Images from a brief trip to Israel--three days there, two days in transit--to give a paper on law and religion at Bar Ilan University:
A coffee shop, across from the university, where most of the patrons are observant Jews (it is after all a religious university) but the people who make the coffee are named Mahmud, Ahmed, and Mustafa. You can tell, because it says so on their shirts--in Hebrew.
An evening trip to Jerusalem, where the bus driver tries to save time by going on the side road that passes through a maze of Arab villages on the other side of the Green Line. Security walls and barbed wire fences on both sides of the road, and checkpoints--kind of like tollbooths without any tolls--at either end of the road. The soldiers nervously clutch their machine guns and then wave us through.
Jerusalem Day, the anniversary of the city's unification in 1967, an endless see of mostly religious Jews surging toward the Wall and other holy places. Shopkeepers sell Israeli army T-shirts next to Palestine souvenirs. Someone asks me for a pen to leave a note in the Wall.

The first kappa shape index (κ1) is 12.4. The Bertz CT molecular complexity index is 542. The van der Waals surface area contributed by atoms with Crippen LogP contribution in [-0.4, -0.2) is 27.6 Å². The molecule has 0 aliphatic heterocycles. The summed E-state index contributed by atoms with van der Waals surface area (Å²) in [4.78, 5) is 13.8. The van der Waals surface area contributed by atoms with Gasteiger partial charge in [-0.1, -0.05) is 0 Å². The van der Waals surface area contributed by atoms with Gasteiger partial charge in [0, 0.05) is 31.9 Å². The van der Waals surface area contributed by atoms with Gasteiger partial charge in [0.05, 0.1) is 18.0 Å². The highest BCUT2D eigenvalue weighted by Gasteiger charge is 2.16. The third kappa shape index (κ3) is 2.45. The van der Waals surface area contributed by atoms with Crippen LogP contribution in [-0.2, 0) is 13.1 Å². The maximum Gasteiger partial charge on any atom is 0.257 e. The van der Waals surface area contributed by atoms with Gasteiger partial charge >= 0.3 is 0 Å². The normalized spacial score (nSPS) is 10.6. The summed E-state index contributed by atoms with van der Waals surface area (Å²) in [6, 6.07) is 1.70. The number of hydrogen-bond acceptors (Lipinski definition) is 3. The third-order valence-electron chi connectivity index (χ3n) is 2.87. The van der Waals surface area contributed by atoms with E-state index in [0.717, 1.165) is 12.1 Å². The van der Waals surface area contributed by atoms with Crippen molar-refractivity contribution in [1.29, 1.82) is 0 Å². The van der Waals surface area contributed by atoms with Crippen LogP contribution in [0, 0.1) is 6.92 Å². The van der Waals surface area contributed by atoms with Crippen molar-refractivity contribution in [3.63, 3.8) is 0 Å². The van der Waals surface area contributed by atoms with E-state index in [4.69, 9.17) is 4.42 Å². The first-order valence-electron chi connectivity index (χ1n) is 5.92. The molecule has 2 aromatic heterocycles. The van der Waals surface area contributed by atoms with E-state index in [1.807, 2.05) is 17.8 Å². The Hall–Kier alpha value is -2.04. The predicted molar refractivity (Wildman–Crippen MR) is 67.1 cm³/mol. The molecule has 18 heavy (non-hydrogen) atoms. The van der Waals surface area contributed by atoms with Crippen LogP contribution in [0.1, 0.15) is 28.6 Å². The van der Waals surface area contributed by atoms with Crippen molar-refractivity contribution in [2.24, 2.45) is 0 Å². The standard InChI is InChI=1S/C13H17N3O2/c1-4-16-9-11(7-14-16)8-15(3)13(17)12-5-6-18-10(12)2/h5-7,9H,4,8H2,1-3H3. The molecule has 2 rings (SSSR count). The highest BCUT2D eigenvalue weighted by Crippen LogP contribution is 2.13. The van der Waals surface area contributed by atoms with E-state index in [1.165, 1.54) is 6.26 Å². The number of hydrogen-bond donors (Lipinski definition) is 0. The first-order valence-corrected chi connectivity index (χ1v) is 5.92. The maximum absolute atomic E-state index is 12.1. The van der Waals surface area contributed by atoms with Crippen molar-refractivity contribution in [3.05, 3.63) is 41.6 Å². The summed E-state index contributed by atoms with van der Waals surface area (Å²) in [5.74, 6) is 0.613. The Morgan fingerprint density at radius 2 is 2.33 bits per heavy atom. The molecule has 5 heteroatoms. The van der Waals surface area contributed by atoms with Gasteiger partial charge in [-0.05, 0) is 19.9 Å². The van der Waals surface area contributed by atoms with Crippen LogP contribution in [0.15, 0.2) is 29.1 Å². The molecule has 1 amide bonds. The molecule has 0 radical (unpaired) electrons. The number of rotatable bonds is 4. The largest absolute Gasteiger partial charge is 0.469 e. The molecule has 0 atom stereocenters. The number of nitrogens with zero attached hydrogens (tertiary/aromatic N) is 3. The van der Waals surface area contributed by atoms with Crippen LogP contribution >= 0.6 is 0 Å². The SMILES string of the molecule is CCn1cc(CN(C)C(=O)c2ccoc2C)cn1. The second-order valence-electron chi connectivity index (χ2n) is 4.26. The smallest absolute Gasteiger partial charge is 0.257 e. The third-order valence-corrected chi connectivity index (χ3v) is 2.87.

Ha'aretz, the upscale newspaper, reports the next day that there is good news and bad news about Jerusalem. The good news is more business starts and population growth. The bad news is poverty, "ultra-religiousization" (התחרדות), and the flight of secular Jews. And why exactly is it bad news that the acknowledged center of the Jewish religion is filling up with religious Jews?
Back at Bar Ilan, a discussion of the conflict faced by observant soldiers whose officers tell them to dismantle settlements but whose rabbis--or some of them--forbid them to do so. It develops that some of the rabbis doing so are, well, not necessarily the best scholars, and the texts they rely on are not necessarily on point. Should I raise my hand and ask whether the mixing of religion and politics might not be the best thing for either?
What strikes me about all this is how far the political conversation lags the reality of the country. Everyone is talking about the need to preserve Israel as a Jewish State and return it to its proper boundaries. But the boundaries are porous and even within the Green Line a large and growing percentage of the population--Arabs, Haredim, Russian immigrants--is either non-Zionist or non-Jewish, altogether. The contempt for, and sense of isolation among, many observant Jews is arguably as great or greater than that of the Arab minority. The idea of a "state for all its citizens" is often ridiculed as a stalking horse for those who want to get rid of Israel, altogether. But unless the country learns to deal better with its cultural diversity it may accomplish the task itself.